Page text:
I didn’t respond. I will never respond. Done. End of involuntary application and interview process.
Dating Rule #451 originates from Mark Twain. It states:
“Never allow someone to be your priority while allowing yourself to be their option.”
Not that this guy was ever a priority for me. He wasn’t. Though, after 90 minutes the other night, he probably thinks he’s the priority. (Yet another reason I regret spending the time.) He certainly thinks I’m an option, and he’s completely wrong about that. I’m interview savvy enough to know that within the next week, one of three things will happen:
1. He will contact me, to re-initiate a discussion about meeting up if things in Big City did not work out. (After the second round of interviews, none of the people made the cut, so we go back to the application files to pull out those who came in second. Hopefully, they haven’t been hired somewhere else yet.)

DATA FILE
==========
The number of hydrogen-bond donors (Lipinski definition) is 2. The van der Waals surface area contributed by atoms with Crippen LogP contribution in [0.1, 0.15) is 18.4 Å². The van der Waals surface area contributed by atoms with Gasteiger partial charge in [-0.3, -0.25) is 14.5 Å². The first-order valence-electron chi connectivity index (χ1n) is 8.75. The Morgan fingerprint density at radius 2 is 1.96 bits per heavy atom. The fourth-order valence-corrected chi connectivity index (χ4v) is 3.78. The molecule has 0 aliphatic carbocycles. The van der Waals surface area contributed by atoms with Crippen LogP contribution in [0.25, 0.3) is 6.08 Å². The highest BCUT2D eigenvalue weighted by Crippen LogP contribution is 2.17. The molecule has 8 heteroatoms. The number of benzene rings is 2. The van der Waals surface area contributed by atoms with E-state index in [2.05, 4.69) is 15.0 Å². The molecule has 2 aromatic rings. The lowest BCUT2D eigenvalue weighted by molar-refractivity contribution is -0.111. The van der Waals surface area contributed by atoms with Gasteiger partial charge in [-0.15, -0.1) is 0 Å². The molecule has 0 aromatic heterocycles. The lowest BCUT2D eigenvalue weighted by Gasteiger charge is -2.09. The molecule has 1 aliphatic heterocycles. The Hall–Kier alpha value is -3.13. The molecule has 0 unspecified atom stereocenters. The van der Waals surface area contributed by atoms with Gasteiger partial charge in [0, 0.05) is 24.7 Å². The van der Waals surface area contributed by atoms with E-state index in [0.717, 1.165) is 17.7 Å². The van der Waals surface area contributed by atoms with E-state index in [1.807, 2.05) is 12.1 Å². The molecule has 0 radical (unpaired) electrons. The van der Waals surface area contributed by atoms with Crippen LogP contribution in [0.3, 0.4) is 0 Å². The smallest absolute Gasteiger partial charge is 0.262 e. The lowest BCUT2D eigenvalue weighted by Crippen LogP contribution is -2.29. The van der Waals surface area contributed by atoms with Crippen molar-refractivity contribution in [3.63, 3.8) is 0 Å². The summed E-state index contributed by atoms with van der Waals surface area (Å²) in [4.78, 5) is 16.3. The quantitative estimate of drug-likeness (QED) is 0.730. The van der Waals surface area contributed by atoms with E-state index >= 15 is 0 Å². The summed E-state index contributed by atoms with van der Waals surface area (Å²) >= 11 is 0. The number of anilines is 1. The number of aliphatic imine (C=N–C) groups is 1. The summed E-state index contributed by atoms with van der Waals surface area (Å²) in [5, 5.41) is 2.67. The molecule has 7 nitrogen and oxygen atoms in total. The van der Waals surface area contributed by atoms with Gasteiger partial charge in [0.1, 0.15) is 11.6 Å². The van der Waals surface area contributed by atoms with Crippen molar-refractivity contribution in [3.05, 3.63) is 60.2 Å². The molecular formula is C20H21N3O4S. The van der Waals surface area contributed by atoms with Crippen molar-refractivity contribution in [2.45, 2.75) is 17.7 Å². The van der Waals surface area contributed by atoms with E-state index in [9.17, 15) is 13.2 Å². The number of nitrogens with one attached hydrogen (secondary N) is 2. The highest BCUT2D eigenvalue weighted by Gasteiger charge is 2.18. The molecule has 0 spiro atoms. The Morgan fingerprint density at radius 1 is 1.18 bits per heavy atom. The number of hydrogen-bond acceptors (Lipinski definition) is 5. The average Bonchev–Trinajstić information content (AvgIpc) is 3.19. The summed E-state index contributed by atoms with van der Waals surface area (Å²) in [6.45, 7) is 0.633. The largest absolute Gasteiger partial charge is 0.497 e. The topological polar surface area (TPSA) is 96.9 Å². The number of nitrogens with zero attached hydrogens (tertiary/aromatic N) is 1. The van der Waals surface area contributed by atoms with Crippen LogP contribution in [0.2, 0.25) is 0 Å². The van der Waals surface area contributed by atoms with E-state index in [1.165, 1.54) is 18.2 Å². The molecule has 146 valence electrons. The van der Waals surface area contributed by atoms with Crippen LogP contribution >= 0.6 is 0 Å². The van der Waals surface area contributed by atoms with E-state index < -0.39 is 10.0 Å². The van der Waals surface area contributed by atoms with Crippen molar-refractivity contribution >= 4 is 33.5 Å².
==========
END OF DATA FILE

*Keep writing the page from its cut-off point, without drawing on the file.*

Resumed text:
2. He will contact me, to notify me in some fashion that he’s met someone and he wants to see how things develop. (The equivalent of the corporate rejection letter. “Thanks for interviewing for the position we had available, but unfortunately, we chose someone else for the job.”)
3. He will just go silent. (Rude, but employers do it all the time, especially when they have way too many applicants for a position, or they are understaffed, or you just weren’t a real big contender for the job.)
I’m going to be interested to see which of these things actually transpires. What kind of organization is this dude running? If something entirely different transpires (not probable), then this, too will be interesting. Beyond that, it is nothing. I’m done with the application process, regardless.